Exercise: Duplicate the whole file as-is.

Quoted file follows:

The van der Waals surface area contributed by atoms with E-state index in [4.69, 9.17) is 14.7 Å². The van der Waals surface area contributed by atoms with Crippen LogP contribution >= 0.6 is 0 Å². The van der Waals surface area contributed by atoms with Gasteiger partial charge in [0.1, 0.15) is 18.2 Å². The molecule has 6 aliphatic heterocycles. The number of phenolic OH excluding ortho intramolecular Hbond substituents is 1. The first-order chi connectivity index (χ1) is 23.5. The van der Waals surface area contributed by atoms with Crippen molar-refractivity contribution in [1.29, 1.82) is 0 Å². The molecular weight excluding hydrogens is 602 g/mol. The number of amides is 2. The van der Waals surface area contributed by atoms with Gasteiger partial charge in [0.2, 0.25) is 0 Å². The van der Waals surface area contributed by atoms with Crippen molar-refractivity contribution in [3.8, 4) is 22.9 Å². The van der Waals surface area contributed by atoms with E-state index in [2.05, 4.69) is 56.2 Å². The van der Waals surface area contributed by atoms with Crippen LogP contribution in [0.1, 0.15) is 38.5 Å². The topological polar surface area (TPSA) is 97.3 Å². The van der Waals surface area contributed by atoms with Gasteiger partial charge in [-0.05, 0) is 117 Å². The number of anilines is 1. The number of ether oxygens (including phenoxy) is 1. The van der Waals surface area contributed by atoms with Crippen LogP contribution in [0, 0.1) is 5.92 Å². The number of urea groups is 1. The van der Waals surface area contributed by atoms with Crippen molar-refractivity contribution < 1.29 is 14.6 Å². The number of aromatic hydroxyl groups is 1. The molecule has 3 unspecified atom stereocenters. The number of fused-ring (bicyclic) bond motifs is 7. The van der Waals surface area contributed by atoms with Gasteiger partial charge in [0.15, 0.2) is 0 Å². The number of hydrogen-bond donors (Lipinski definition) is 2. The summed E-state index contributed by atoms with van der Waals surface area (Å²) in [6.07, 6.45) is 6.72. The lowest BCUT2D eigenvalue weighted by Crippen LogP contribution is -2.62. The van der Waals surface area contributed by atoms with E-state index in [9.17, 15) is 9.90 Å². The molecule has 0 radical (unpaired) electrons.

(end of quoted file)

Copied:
The van der Waals surface area contributed by atoms with E-state index in [4.69, 9.17) is 14.7 Å². The van der Waals surface area contributed by atoms with Crippen LogP contribution >= 0.6 is 0 Å². The van der Waals surface area contributed by atoms with Gasteiger partial charge in [0.1, 0.15) is 18.2 Å². The molecule has 6 aliphatic heterocycles. The number of phenolic OH excluding ortho intramolecular Hbond substituents is 1. The first-order chi connectivity index (χ1) is 23.5. The van der Waals surface area contributed by atoms with Crippen molar-refractivity contribution in [1.29, 1.82) is 0 Å². The molecular weight excluding hydrogens is 602 g/mol. The number of amides is 2. The van der Waals surface area contributed by atoms with Gasteiger partial charge in [0.2, 0.25) is 0 Å². The van der Waals surface area contributed by atoms with Crippen molar-refractivity contribution in [3.8, 4) is 22.9 Å². The van der Waals surface area contributed by atoms with E-state index in [2.05, 4.69) is 56.2 Å². The van der Waals surface area contributed by atoms with Crippen LogP contribution in [0.1, 0.15) is 38.5 Å². The topological polar surface area (TPSA) is 97.3 Å². The van der Waals surface area contributed by atoms with Gasteiger partial charge in [-0.05, 0) is 117 Å². The number of anilines is 1. The number of ether oxygens (including phenoxy) is 1. The van der Waals surface area contributed by atoms with Crippen LogP contribution in [0, 0.1) is 5.92 Å². The number of urea groups is 1. The van der Waals surface area contributed by atoms with Crippen molar-refractivity contribution < 1.29 is 14.6 Å². The number of aromatic hydroxyl groups is 1. The molecule has 3 unspecified atom stereocenters. The number of fused-ring (bicyclic) bond motifs is 7. The van der Waals surface area contributed by atoms with Gasteiger partial charge in [0.15, 0.2) is 0 Å². The number of hydrogen-bond donors (Lipinski definition) is 2. The summed E-state index contributed by atoms with van der Waals surface area (Å²) in [6.07, 6.45) is 6.72. The lowest BCUT2D eigenvalue weighted by Crippen LogP contribution is -2.62. The van der Waals surface area contributed by atoms with E-state index in [9.17, 15) is 9.90 Å². The molecule has 0 radical (unpaired) electrons.